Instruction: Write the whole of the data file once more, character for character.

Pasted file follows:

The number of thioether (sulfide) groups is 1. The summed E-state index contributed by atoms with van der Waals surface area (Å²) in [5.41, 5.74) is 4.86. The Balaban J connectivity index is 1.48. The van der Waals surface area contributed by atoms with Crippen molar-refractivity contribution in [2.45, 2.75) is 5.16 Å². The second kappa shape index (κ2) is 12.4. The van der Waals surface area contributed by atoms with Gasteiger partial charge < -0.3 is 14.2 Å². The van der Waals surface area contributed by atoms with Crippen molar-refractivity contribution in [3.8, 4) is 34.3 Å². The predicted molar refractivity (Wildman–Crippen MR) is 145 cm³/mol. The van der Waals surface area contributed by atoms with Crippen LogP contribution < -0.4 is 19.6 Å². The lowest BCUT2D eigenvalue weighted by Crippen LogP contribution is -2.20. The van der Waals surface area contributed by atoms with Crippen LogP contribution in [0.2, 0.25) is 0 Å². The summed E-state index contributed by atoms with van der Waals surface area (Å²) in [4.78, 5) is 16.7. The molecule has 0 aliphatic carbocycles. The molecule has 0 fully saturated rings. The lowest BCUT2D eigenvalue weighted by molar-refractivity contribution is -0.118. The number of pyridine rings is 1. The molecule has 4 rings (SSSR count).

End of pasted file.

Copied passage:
The number of thioether (sulfide) groups is 1. The summed E-state index contributed by atoms with van der Waals surface area (Å²) in [5.41, 5.74) is 4.86. The Balaban J connectivity index is 1.48. The van der Waals surface area contributed by atoms with Crippen molar-refractivity contribution in [2.45, 2.75) is 5.16 Å². The second kappa shape index (κ2) is 12.4. The van der Waals surface area contributed by atoms with Gasteiger partial charge < -0.3 is 14.2 Å². The van der Waals surface area contributed by atoms with Crippen molar-refractivity contribution in [3.8, 4) is 34.3 Å². The predicted molar refractivity (Wildman–Crippen MR) is 145 cm³/mol. The van der Waals surface area contributed by atoms with Crippen LogP contribution < -0.4 is 19.6 Å². The lowest BCUT2D eigenvalue weighted by Crippen LogP contribution is -2.20. The van der Waals surface area contributed by atoms with Crippen LogP contribution in [0.2, 0.25) is 0 Å². The summed E-state index contributed by atoms with van der Waals surface area (Å²) in [4.78, 5) is 16.7. The molecule has 0 aliphatic carbocycles. The molecule has 0 fully saturated rings. The lowest BCUT2D eigenvalue weighted by molar-refractivity contribution is -0.118. The number of pyridine rings is 1. The molecule has 4 rings (SSSR count).